"Studio 60" spoilers just as soon as I can get Aaron Sorkin to quit clubbing me over the head with the clue-by-four...
Hey, on the plus side, we didn't have to sit through sketches that weren't funny (though, apparently, Matt has now written Commedia Dell'Arte into three of the four episodes since he took over, because that's not remotely hacky at all), and Lauren Graham got fractionally more to do than the week before. (In fairness, she probably just ran over to the "Studio 60" soundstage on lunch breaks, so I doubt they could have given her a major role, but it was a waste.)
On the downside, Simon wasn't the only person who could see every. single. line. coming before it did. As soon as Eli Wallach wandered in, I knew he had worked in the building and waited in increasing frustration for the lightbulb to turn on above Cal's head. As soon as Jordan asked Darren to sign the ball, I knew he wrote his phone number. As soon as Matt and Simon walked out on the first comic, I knew they would wind up discovering another black comedian who was more their speed. (Did you catch the guy making a reference to 19th century madrigals as Matt was trying to shut Simon up? That's only a hop, skip and a jump away from the Commedia Dell'Arte! Kindred spirits, baby!) About the only thing I didn't call in advance was that Tom's brother was fighting in Afghanistan; I assumed it was a "Stand By Me" situation where the favorite son died. Aaron's not the most subtle writer even on his best days, but the entire hour was thuddingly obvious.
And since I didn't have any sketches to drive me up a wall (save the Commedia references at the top), I had to take comfort in the paint-by-numbers characterizations: the Midwestern parents who are such sheltered rubes that they've never even heard of "Who's on First?," or the cheap black comic who tells the kinds of jokes Homer Simpson was laughing at 15 years ago ("We are sooooo lame!") and yet is somehow considered promising enough that Bud Friedman invited Simon to watch him, or Simon revealing himself to be a character from "Boyz N the Hood" or "Juice," or the bimbettes who want to break into the business but don't understand what a writer does. And, of course, Jordan turning into Aaron's classic Seemingly Tough Professional Woman who's really just a big, messy ball of mush. Swell.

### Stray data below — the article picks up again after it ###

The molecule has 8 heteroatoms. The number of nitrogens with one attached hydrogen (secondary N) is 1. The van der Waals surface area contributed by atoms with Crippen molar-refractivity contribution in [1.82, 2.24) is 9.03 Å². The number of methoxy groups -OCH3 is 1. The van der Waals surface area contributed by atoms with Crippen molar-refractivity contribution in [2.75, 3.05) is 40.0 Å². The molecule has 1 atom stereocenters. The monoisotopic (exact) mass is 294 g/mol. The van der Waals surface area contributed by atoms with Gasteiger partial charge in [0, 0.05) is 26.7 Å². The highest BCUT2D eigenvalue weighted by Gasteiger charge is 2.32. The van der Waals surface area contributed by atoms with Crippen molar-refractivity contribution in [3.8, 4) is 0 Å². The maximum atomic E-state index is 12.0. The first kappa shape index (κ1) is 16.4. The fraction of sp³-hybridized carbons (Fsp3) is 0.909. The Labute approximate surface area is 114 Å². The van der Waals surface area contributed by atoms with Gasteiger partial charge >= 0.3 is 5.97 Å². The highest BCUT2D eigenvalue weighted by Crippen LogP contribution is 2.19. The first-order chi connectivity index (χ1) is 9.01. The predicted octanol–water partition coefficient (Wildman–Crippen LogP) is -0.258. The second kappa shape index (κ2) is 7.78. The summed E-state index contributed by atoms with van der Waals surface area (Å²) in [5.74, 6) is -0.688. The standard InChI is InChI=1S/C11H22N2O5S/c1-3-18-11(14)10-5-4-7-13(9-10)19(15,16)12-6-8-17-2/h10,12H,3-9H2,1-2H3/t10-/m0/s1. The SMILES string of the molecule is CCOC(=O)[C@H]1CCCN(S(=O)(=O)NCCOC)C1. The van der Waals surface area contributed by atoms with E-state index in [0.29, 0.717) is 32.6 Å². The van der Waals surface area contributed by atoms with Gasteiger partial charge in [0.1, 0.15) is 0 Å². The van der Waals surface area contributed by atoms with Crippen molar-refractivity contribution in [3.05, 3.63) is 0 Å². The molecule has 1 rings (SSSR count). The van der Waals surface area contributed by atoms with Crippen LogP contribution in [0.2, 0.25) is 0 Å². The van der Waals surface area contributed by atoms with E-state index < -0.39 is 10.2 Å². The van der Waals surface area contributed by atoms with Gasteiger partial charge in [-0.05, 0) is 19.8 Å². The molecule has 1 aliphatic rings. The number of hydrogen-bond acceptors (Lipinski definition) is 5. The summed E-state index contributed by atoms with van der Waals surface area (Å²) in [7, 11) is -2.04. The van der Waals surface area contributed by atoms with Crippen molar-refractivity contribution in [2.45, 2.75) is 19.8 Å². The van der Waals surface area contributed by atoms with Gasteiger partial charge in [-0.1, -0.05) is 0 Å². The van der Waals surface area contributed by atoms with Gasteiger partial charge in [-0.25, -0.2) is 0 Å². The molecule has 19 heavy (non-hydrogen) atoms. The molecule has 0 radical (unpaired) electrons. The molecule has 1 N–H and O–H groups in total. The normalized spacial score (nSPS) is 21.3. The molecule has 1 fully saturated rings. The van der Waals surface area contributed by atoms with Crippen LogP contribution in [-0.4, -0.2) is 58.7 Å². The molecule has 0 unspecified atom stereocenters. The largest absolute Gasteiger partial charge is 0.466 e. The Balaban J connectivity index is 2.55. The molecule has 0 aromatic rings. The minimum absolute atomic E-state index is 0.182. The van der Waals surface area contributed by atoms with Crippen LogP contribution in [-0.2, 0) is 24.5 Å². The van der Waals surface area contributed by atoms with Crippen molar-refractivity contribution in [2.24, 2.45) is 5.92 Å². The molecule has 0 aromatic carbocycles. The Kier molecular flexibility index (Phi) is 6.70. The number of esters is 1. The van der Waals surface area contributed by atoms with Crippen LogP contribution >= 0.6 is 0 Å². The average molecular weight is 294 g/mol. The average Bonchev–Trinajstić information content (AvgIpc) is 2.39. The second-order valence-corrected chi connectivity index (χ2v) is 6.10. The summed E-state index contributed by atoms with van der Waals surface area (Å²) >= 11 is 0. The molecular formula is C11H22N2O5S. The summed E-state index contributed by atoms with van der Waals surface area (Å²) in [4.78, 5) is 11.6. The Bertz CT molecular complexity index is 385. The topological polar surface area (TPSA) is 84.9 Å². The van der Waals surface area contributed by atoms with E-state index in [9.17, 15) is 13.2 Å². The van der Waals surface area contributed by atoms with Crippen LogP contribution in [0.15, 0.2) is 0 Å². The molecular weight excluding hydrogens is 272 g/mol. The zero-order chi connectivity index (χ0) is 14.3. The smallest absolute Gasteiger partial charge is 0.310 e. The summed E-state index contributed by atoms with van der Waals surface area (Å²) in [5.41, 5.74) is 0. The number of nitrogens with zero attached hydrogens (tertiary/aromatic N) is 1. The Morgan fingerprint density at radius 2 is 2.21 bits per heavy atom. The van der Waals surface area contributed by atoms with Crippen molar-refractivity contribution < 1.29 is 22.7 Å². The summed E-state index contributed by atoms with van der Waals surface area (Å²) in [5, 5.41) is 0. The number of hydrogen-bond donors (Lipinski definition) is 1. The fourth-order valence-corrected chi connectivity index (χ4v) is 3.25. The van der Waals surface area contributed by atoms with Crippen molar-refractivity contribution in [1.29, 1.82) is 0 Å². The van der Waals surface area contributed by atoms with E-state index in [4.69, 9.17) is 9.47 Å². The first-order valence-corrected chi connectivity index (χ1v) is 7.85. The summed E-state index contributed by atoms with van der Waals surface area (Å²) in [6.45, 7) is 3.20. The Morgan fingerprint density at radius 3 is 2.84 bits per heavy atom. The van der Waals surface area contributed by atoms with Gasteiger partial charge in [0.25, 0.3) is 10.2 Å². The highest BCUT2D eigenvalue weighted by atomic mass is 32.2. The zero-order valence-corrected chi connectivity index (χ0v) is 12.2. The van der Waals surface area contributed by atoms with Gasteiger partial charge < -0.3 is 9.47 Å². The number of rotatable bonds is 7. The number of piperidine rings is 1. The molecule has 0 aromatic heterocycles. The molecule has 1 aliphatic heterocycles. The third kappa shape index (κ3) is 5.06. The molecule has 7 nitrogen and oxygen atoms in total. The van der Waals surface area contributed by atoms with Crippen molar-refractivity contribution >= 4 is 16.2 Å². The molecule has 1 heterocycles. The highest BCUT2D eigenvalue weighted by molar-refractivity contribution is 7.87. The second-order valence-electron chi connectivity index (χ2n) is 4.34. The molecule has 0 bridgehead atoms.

There were some promising ideas at work here, but the execution made them all seem like the sort of thing Beavis and Hackboy might dream up. Speaking of which, where are those guys? Or Young Aaron Sorkin, whose "West Wing"-esque "Nations" led to the one genuinely funny scene, with Jack hassling Danny? Will we start getting new Sorkin stand-ins every week until the show becomes, as my friend Phil joked, like that scene in "Being John Malkovich" where Malkovich goes inside his own head? Sorkin. Sorkin. Sorkin? SORKIN!!!!!!!
I could rant more at length, but I have to get back to "Prime Suspect." So what did everybody else think?